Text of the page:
South African inflation at 7.8%, the highest rate in 13 years

South Africa’s inflation hit a new record high of 7.8% year-on-year in July, its highest level in 13 years, driven mainly by rising food, transport and electricity prices, official figures showed on Wednesday.
“Year-on-year consumer price inflation hit a new 13-year high, rising to 7.8% in July from 7.4% in June,” the national statistics agency, StatsSA, said in a statement.
Inflation has reached its highest level in decades in many countries, fuelled by the war in Ukraine and the economic recovery following the easing of restrictions linked to the global Covid pandemic.
The continent’s leading industrial power had already seen an acceleration in consumer price inflation in June, to 7.4% year-on-year. Commodities such as food, beverages, electricity and medicines are the hardest hit: “annual inflation for non-durable goods is in double digits, at 14.4%”, StatsSA points out.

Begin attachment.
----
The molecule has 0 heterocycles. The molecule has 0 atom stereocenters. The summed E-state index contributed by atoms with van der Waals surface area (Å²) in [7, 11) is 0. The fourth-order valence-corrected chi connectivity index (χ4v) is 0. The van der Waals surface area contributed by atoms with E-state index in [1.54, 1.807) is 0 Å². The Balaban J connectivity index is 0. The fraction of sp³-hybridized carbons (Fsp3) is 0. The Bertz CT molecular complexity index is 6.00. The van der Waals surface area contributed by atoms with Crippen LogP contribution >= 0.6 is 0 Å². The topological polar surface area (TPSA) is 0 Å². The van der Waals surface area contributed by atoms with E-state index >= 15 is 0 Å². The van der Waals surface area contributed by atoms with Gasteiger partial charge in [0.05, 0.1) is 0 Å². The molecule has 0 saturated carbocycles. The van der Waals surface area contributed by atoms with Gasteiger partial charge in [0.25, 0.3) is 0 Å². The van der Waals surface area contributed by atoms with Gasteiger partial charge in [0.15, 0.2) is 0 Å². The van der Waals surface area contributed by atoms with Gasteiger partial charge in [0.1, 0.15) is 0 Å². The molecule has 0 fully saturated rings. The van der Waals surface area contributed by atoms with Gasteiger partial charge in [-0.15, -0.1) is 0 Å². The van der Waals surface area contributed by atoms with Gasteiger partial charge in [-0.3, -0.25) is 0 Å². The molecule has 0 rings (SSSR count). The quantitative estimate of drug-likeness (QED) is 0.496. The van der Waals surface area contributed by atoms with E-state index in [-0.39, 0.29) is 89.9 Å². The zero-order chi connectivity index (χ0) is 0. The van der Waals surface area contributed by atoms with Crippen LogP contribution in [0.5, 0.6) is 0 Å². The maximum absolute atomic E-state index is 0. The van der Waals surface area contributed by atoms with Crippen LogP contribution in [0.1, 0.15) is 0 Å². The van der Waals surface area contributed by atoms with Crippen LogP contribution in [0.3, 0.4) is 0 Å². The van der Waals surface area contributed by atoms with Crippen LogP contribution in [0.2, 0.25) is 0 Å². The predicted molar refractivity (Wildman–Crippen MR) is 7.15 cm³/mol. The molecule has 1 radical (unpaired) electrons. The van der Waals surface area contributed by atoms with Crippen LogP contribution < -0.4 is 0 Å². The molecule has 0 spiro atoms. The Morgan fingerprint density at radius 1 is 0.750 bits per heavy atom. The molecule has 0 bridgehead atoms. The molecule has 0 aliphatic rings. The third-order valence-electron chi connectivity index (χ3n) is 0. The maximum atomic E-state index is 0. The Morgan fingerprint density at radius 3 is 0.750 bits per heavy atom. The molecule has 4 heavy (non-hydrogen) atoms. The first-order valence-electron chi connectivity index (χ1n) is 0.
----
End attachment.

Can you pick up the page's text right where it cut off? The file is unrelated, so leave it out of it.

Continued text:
The price of bread rose by 13.7% and now costs 17.84 rand (1.05 euro) compared to 15.57 rand (0.92 euro) at the same time last year. Oil rose by 36.2%.
South Africans, nearly 34% of whom are unemployed, are also facing a 56.2% increase in fuel prices. On Wednesday, the country’s two largest trade unions called for demonstrations against the high cost of living.
In July, South Africa’s central bank tried to stabilize inflation by raising its key interest rate by 75 basis points to 5.5%, the biggest increase in a decade. The Bank of South Africa has revised its growth estimates downwards, expecting growth to slow to 1.3% in 2023, before rebounding slightly to 1.5% in 2024.